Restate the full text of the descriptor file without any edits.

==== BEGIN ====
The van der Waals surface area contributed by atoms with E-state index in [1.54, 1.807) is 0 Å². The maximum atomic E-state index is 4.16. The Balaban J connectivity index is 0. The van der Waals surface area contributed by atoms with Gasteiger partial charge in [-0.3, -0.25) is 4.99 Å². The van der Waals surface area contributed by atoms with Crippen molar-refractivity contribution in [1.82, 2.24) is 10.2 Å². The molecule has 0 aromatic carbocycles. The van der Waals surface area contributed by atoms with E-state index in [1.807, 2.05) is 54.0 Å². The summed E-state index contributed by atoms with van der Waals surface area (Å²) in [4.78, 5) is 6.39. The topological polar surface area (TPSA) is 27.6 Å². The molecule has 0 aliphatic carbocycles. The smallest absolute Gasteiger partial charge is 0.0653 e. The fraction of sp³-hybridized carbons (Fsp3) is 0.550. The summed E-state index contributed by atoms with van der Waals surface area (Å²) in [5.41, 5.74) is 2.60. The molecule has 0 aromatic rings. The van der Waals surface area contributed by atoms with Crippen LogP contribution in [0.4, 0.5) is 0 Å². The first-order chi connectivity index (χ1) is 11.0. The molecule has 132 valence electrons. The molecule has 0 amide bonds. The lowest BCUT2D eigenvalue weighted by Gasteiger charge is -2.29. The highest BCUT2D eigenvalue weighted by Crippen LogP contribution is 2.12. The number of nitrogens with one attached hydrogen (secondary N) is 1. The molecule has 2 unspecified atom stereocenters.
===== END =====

The van der Waals surface area contributed by atoms with E-state index in [1.54, 1.807) is 0 Å². The maximum atomic E-state index is 4.16. The Balaban J connectivity index is 0. The van der Waals surface area contributed by atoms with Gasteiger partial charge in [-0.3, -0.25) is 4.99 Å². The van der Waals surface area contributed by atoms with Crippen molar-refractivity contribution in [1.82, 2.24) is 10.2 Å². The molecule has 0 aromatic carbocycles. The van der Waals surface area contributed by atoms with E-state index in [1.807, 2.05) is 54.0 Å². The summed E-state index contributed by atoms with van der Waals surface area (Å²) in [4.78, 5) is 6.39. The topological polar surface area (TPSA) is 27.6 Å². The molecule has 0 aliphatic carbocycles. The smallest absolute Gasteiger partial charge is 0.0653 e. The fraction of sp³-hybridized carbons (Fsp3) is 0.550. The summed E-state index contributed by atoms with van der Waals surface area (Å²) in [5.41, 5.74) is 2.60. The molecule has 0 aromatic rings. The van der Waals surface area contributed by atoms with Crippen LogP contribution in [0.4, 0.5) is 0 Å². The first-order chi connectivity index (χ1) is 11.0. The molecule has 132 valence electrons. The molecule has 0 amide bonds. The lowest BCUT2D eigenvalue weighted by Gasteiger charge is -2.29. The highest BCUT2D eigenvalue weighted by Crippen LogP contribution is 2.12. The number of nitrogens with one attached hydrogen (secondary N) is 1. The molecule has 2 unspecified atom stereocenters.